Learn firsthand how writers’ dreams affect the writing process. Here, famous published authors describe how their dreams affect their writing, creativity, and storytelling skills.
These quotations from published authors on the dreaming and writing process is a follow-up from my article, How Dreaming at Night Inspires Famous Writers.
First, a writing quip:
“There are two kinds of [successful] writers: those that make you think, and those that make you wonder.” – Brian Aldiss.
You can use your dreams – both night dreams and daydreams – to make you think and wonder, and make you a better writer! The following quotations from published authors about dreaming at night are from Writers Dreaming: 26 Writers Talk About Their Dreams and the Creative Process by Naomi Epel…
How Writers’ Dreams Affect the Writing Process
Stephen King on writing in a dream-like state
“Part of my function as a writer is to dream awake,” says King in Writers Dreaming. “And that usually happens. If I sit down to write in the morning, in the beginning of the writing session and the end of that session, I’m aware that I’m writing. I’m aware of my surroundings. It’s like shallow sleep on both ends, when you go to bed and when you wake up. But in the middle, the world is gone and I’m able to see better.”
- 2 Tips for writers: 1) Stephen King doesn’t always enter a creative dream-like state that inspires unputdownable reading – he usually does, and it takes practice to keep entering that state; and 2) really getting into your writing can take time at the beginning of your session. When you sit down to write, don’t expect the best stuff to gush out of you (though of course it can happen). Give yourself time to dig deep into your psyche and woo the Muse.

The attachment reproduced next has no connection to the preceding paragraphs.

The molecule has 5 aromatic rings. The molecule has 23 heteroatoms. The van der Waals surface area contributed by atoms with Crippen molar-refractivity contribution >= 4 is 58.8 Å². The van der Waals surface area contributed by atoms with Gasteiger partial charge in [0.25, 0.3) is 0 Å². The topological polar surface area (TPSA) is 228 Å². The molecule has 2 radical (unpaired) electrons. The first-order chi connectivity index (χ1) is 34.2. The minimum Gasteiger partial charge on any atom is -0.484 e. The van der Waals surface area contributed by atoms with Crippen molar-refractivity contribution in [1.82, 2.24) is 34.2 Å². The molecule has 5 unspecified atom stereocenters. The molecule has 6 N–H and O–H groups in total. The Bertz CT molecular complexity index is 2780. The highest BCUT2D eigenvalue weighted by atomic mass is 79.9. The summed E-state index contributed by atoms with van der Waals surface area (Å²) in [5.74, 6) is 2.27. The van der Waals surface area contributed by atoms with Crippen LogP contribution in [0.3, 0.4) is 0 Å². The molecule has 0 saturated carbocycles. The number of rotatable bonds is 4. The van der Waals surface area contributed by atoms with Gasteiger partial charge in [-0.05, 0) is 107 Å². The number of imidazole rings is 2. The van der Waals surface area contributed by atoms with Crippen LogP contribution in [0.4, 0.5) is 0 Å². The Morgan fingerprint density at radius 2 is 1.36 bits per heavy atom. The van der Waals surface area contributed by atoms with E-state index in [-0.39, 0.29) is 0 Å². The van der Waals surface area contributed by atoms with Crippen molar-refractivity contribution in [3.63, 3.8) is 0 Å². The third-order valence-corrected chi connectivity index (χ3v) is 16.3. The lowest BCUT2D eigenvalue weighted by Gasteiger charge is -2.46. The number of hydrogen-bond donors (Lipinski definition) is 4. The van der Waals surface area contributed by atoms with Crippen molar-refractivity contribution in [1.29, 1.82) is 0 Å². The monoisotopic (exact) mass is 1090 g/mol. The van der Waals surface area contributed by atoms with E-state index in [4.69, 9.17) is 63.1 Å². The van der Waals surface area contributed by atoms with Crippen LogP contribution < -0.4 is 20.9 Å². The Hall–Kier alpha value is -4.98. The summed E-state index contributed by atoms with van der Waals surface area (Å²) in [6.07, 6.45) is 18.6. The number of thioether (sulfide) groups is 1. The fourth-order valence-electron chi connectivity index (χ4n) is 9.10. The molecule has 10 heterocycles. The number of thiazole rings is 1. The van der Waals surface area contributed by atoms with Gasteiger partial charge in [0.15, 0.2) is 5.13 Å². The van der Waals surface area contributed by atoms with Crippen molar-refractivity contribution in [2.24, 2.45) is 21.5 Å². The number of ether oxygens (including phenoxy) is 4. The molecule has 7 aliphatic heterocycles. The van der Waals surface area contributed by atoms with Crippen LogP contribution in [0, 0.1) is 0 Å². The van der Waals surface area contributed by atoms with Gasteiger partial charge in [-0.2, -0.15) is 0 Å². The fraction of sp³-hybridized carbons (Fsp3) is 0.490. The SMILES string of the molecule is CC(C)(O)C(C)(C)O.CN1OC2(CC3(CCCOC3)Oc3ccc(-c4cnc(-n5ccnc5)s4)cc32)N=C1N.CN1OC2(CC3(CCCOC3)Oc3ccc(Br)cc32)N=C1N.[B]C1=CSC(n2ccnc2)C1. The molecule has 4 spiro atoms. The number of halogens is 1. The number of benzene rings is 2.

James W. Hall on learning to tap into your dreams
“The more you pay attention to your dreams, the more you seem to dream or the more you recall what you’ve dreamed,” says Hall in in Writers Dreaming. ”
- Tip for writers: Hall says most writers put themselves in a kind of self-hypnosis to create – and he likens the rituals of sharpening your pencil or getting everything just right in your work space to a form of self-hypnosis. You’re preparing yourself to sink into your writing…and you don’t necessarily need to be a “dreamer” to do that.
Anne Rice on dreams and a “trancelike” writing process
“Writers vary so much,” says Rice in Writers Dreaming. “You have people who probably are intensely conscious of everything they’re writing and you have people like me who are definitely surrendering to a trancelike state in which things make sense without analysis: trusting in a sense of authenticity and intensity that’s totally intuitive.”
- Tip for writers: Don’t compare yourself to published authors (or unpublished bloggers)! Every writer has his or her own path to publication, method of creating, definition of what it means to be a “real” writer, and experience with the writing process.
A tip for encouraging your dreams to affect your writing process:
“I keep a Flip Mino under my pillow,” says screenwriter and novelist Jessica Hatchigan. “If I wake up with a ‘dream’ idea, I can easily record it.” She explains that the Flip MinoHD Video Camera is a very simple device with a button on the side that lights up when pressed (perfect if you don’t want to switch on a light in a dark bedroom!). To record, you press another easy-to-locate button on the front of the machine. “Playback is just as simple,” she says. “You press a couple of buttons and there you are!” Hatchigan also takes her Flip along on walks to record ideas.
For more writing tips, read 10 Writing Habits of Successful Writers – A Writing Coach’s Tips.
What do you think of these ways writers’ dreams affect the writing process? Comments welcome below…